We all have a relative that always says the inappropriate thing; an uncle who always shares his racist opinions; a cousin who discusses bodily functions during dinner; a sister who is always looking for a fight.
As Americans, we share a common relative who has a problem speaking before engaging his mind – the Rev. Pat Robertson.
Good ole’ Uncle Pat stepped in it again this week while commenting on the devastation in Haiti following a 7.0-magnitude earthquake. As the world watched in horror to see this tiny, desperately poor nation take another hit from Mother Nature, Robertson said this latest blow to the Haitians was part of a “curse” due to “a pact with the devil” made more than 200 years ago by their ancestors.
This isn’t the first time Robertson has blamed disasters, both natural and man-made, on God’s wrath. He called the 9-11 attacks God’s retribution on our nation for our sinful ways and Hurricane Katrina our punishment for allowing the sin of homosexuality to continue in the U.S. Both times, the public pushback to his comments was overwhelming.
This time, I’m publicly pushing back at Robertson because his comments are making it difficult for everyone who calls themselves a Christian, especially those who work in the ministry. His comments cast well-meaning, hard-working and caring pastors, priests and teachers into his cold-hearted, empty-minded light.
I’m a conservative Christian and I’m married to a Lutheran pastor. My husband spends his days ministering to the sick and imprisoned. He doesn’t have a television ministry or collect millions in donations to support his work. He holds his personal beliefs in his heart but is open to his patients and inmates beliefs, never judging them or giving them all God’s wrath without any of His love.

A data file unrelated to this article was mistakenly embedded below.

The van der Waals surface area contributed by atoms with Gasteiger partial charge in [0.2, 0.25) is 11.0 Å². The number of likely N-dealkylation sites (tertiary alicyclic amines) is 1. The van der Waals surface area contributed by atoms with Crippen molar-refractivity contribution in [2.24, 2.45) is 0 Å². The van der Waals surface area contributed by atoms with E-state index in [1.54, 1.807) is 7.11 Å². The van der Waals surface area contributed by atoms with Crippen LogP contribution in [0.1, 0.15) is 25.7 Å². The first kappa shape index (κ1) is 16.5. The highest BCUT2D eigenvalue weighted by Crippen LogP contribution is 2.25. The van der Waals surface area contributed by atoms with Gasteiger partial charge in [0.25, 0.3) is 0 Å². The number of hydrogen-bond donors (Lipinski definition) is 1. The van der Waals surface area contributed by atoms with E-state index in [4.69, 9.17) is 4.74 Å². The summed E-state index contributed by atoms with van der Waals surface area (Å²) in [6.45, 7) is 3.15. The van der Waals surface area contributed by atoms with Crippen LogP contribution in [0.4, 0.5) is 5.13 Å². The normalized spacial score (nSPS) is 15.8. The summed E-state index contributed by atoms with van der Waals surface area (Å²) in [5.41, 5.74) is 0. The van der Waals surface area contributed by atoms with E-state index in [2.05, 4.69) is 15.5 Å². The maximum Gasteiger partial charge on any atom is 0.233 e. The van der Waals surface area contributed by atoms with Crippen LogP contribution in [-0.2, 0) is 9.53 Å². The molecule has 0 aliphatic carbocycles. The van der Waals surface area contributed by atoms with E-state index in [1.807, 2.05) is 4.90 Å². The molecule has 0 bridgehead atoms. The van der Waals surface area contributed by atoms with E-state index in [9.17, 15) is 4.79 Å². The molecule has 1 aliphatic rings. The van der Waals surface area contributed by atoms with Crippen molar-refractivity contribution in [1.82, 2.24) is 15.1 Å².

Robertson goes at his ministry a bit differently. He batters people with the law, pointing out all their flaws, without offering any of God’s grace. He blames all that is bad on God’s wrath without explaining God’s love. He paints a picture of vengeful God, as opposed to a picture of a loving Father. He hates the sin, but never seems to love the sinner.
I cringe every time Robertson opens his mouth on a world event. His comments reflect badly on the men and women who happen to share a title with Robertson. He speaks without thinking, adding nothing to the conversation and hurts those who are most in need, just to make a conservative political point.
I only have two requests: One that Robertson shuts up. And two, that those who hear his comments realize that he doesn’t represent those of us with faith and to judge us kindly.